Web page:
Carefully holding the note, he walks upstairs. There’s a crumb filled plate on the kitchen table, a mug with the remains of Mikey’s morning coffee. Picking it up, Gerard swallows, grimacing at the cold thick taste, then heads for the window so he can look outside. It’s bright, and Gerard screws shut his eyes, letting the curtain drop back into place. He knows he won’t be going out. Not today, and knowing that amplifies each pathetic part of his life, the sadness surging as he presses his hands against the counter, knuckles white as he tries to breathe.
It’s Bob’s first day and they’ve been hired to install a pond. It means digging a good sized hole, and Ray rubs his hands down his thighs before picking up his spade, pushing it into the ground. Bob starts digging too, a blue bandanna wrapped around his forehead and his arm muscles flex as he works.
There’s a sense of satisfaction as the hole steadily grows, team work with a hint of competition and Ray feels good, increasing the pace until his muscles burn, especially when Bob matches that pace and then makes it more.
“Okay, I give,” Ray says finally, and he leans forward on his spade, laughing as Bob does the same, satisfaction evident as he wipes at his face, leaving grimy marks across his cheeks.
It’s then Frank strikes. He’s been working on the rest of the garden, dead heading flowers and digging up weeds, and when he comes close he’s holding the hose, intent obvious in the way he’s giggling.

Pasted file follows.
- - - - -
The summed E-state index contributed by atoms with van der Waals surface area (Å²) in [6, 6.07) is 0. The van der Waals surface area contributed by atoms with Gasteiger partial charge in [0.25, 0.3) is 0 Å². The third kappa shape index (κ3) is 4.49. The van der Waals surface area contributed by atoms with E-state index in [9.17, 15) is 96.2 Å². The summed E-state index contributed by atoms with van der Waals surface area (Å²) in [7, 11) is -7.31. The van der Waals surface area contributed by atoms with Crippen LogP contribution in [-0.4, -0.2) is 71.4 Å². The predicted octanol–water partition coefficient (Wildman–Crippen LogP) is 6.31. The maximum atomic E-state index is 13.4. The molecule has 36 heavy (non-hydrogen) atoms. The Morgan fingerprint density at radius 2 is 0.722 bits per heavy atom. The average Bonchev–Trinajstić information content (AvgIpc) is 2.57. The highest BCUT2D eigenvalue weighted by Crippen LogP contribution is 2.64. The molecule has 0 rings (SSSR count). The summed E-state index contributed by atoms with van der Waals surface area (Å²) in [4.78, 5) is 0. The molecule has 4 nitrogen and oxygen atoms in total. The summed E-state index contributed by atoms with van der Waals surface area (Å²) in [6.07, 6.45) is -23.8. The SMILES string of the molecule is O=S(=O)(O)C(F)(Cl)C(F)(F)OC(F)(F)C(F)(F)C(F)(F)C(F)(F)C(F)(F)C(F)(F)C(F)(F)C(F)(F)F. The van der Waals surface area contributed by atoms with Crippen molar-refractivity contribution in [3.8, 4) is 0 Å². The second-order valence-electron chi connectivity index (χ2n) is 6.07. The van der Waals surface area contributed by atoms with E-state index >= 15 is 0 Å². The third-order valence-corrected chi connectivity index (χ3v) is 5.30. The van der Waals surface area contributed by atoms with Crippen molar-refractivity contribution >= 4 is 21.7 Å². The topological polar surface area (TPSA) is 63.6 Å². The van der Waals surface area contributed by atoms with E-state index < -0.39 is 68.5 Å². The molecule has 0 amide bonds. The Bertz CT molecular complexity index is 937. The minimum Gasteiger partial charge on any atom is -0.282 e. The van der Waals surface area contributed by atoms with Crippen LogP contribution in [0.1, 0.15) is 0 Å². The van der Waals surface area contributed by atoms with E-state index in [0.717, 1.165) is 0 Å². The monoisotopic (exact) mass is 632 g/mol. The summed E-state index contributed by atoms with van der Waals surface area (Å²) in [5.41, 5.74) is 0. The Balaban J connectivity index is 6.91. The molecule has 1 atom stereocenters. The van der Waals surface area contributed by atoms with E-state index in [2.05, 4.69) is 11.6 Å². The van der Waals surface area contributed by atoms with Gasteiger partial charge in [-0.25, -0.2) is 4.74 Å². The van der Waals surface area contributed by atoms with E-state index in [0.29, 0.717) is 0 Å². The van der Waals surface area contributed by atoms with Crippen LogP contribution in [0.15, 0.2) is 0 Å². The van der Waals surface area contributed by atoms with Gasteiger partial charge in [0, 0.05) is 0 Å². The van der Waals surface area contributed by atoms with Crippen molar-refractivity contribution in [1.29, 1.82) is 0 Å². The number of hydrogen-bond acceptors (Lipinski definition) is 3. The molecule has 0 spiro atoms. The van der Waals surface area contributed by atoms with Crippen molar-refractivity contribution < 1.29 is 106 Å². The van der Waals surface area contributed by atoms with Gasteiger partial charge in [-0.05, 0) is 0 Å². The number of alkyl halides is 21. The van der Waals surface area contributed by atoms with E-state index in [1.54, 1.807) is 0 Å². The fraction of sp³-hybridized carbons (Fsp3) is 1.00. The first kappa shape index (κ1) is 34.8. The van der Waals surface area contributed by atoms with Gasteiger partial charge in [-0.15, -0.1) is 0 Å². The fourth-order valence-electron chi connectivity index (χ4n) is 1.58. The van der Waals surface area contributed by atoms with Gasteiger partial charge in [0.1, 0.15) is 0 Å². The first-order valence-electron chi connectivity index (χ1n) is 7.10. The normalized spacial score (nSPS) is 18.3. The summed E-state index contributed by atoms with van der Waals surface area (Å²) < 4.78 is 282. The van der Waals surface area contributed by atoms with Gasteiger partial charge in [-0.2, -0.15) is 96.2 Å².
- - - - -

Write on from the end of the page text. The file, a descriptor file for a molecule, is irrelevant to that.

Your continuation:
“You’re looking a little grimy there, Bob,” Frank says, and he’s beaming as he squeezes the trigger, squirting a steady stream of water at Bob’s face.
At first Bob does nothing, just stands and gets soaked, his scowl occasionally revealed through the spray. Then he suddenly yells, leaps out of the hole and grabs Frank around the chest before he can even think to run away. Grabbing hold of Frank’s shorts, Bob lifts, and Frank is laughing as he’s flipped on his back and held down with Bob’s foot against his chest.
Ray’s laughing too. Bob’s not pressing hard enough to hurt, and he even smiles when he looks at Ray before picking up the snaking hose and methodically ensures that every inch of Frank’s body is soaked.
“I give!” Frank yells, squirming under Bob’s hold, but he’s still grinning wide, droplets glimmering in the air as he flails his arms and legs.
“Who’s grimy now?” Bob asks, and he throws the hose aside, leans down and presses his hand against the drenched ground so he can draw a muddy line across Frank’s face.
“I guess that’s me,” Frank says and he’s still giggling when he sits and allows Bob to pull him to his feet. Both of them dripping wet and wringing out their clothes.
All Ray can do is smile. He knew Bob would be perfect.
Mikey doesn’t come home that night. Gerard’s wide awake and listening to the ticking of a clock, the creak of pipes. He imagines accidents that make his heart thump until he feels dizzy, and staggers from his bed to find his cell. It’s dead, and he pulls out drawers to find his charger, his hands shaking as he plugs it in and attaches his cell so he can switch it on.
It beeps as he types out a text, and keeps beeping as he sits on the floor, watching the screen for Mikey to reply. He doesn’t. Finally, hours later, Gerard sleeps.